Clinical Profile and Role of Septic Screen in Early Onset Sepsis in a Tertiary Care Hospital of Western Nepal - A Prospective Observational Study
INTRODUCTION: Neonatal sepsis is an important cause of neonatal mortality and morbidity with wide range of clinical manifestations. This study was aimed to study the clinical characteristics of sepsis along with the role of septic screen for early diagnosis of septicemia.
MATERIAL AND METHODS: A prospective observational hospital based cross-sectional study was conducted in 113 screen positive newborns over a 12-month period at Universal College of Medical Sciences, Teaching Hospital Bhairahawa, Nepal.
RESULTS: Out of 489 cases admitted to the NICU during the study period, 113 babies with screen positive sepsis were included in the study. Poor feeding (46%, n=52), respiratory distress (38.9%, n=44) and lethargy (30.1%, n=34) were top three clinical presentations in neonates with sepsis followed by seizures, jaundice, vomiting, fever and hypothermia respectively. 57.5% (n=65) of clinical sepsis cases enrolled had culture positivity with staphylococcus aureus in 41.5% (n=27) and Coagulase negative Staphylococcus (CONS) in 27.7% (n=18). Klebsiella was the third common organism isolated in blood culture (23.1%, n=15).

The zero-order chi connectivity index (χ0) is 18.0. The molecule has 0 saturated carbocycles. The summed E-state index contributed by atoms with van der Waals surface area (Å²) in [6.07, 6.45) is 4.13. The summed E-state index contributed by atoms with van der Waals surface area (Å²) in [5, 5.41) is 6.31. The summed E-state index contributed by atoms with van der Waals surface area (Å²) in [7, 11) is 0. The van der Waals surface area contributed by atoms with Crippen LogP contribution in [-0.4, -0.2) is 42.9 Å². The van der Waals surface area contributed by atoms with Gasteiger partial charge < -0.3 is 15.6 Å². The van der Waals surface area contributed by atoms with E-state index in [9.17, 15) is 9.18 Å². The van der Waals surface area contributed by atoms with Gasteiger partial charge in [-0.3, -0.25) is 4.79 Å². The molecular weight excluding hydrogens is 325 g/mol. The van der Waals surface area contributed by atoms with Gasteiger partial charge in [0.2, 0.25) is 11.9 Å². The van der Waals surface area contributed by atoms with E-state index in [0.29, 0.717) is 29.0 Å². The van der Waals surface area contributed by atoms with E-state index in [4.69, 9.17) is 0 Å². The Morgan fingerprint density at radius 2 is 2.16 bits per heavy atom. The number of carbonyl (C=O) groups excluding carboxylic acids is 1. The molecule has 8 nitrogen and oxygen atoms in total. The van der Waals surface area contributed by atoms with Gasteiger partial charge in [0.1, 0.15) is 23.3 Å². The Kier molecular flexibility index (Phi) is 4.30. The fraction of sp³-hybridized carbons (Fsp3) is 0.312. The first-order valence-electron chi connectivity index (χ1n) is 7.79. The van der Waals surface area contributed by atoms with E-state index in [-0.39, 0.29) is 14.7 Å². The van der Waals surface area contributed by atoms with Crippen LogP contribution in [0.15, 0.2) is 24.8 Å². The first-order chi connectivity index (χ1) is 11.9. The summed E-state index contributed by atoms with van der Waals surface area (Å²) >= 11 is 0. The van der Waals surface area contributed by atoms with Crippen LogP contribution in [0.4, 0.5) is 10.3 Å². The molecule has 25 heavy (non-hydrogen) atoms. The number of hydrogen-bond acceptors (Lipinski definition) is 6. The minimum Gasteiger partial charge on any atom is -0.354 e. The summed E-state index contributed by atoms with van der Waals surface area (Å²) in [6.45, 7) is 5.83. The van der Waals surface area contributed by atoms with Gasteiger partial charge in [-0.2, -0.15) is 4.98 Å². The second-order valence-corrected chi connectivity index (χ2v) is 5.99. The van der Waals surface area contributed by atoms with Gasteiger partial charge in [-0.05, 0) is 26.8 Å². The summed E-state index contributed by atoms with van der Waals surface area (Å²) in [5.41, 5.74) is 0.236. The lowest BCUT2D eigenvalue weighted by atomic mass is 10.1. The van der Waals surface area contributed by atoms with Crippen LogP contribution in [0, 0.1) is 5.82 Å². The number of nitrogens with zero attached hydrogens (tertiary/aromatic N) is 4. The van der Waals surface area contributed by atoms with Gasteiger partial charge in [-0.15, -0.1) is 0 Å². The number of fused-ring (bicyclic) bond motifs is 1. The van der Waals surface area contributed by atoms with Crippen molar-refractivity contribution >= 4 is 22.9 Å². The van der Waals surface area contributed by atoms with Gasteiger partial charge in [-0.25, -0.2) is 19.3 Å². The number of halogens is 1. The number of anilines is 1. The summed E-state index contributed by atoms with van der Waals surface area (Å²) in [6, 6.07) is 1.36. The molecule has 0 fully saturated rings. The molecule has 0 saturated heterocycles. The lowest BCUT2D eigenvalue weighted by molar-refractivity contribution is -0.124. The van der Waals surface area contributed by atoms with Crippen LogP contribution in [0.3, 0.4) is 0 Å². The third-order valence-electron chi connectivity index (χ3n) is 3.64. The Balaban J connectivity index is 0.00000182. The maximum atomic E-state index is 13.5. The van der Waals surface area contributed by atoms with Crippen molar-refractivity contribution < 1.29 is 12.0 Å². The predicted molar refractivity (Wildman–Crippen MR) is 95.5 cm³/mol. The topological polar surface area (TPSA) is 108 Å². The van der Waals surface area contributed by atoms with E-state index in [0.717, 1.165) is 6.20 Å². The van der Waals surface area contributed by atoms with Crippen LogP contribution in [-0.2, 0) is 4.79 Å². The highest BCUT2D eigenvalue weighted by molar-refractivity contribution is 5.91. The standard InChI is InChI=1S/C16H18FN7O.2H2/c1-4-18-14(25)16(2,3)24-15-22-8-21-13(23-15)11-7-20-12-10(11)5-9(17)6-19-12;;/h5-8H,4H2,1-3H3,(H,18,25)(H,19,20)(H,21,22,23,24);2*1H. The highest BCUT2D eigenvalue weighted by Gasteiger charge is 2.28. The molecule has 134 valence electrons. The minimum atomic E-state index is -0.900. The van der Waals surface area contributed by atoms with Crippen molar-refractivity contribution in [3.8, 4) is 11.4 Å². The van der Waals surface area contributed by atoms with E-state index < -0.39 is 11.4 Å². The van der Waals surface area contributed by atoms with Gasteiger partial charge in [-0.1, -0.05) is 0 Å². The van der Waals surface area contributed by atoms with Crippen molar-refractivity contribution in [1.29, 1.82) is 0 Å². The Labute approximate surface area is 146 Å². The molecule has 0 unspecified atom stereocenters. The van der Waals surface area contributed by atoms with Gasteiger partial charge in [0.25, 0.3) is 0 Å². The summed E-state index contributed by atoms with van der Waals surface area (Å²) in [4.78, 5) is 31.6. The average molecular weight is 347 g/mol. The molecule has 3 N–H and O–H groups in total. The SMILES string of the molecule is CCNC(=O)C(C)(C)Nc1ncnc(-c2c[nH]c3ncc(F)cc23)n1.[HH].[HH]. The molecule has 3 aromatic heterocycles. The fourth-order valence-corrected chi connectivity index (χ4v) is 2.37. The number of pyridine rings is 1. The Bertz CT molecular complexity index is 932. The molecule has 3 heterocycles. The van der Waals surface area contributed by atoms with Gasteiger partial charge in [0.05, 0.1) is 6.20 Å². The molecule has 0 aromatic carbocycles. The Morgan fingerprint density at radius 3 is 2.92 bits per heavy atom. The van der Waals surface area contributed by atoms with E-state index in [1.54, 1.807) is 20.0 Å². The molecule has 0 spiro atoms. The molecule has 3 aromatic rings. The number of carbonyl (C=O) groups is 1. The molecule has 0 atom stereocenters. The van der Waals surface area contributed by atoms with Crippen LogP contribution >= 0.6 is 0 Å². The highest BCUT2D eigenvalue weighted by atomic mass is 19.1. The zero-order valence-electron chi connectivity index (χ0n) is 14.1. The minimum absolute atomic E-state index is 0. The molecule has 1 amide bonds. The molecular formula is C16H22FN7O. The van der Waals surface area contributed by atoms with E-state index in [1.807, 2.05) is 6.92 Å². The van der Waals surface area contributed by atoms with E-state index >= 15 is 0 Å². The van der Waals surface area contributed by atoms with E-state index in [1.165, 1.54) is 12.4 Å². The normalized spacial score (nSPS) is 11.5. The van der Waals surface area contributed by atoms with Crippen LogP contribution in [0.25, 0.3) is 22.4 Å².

The sensitivities and specificities of two-test and three-test combinations in proven sepsis was calculated. Two-test combinations showed sensitivities between 33-100% and specificities between 30-90% whereas three-test combinations showed the sensitivities and specificities between 60-100% and 20-90% respectively.
CONCLUSION: Poor feeding, respiratory distress and lethargy were common presentations in early onset neonatal sepsis. Three-test combination of septic screen had no overall advantage over two-test combination in the present study.
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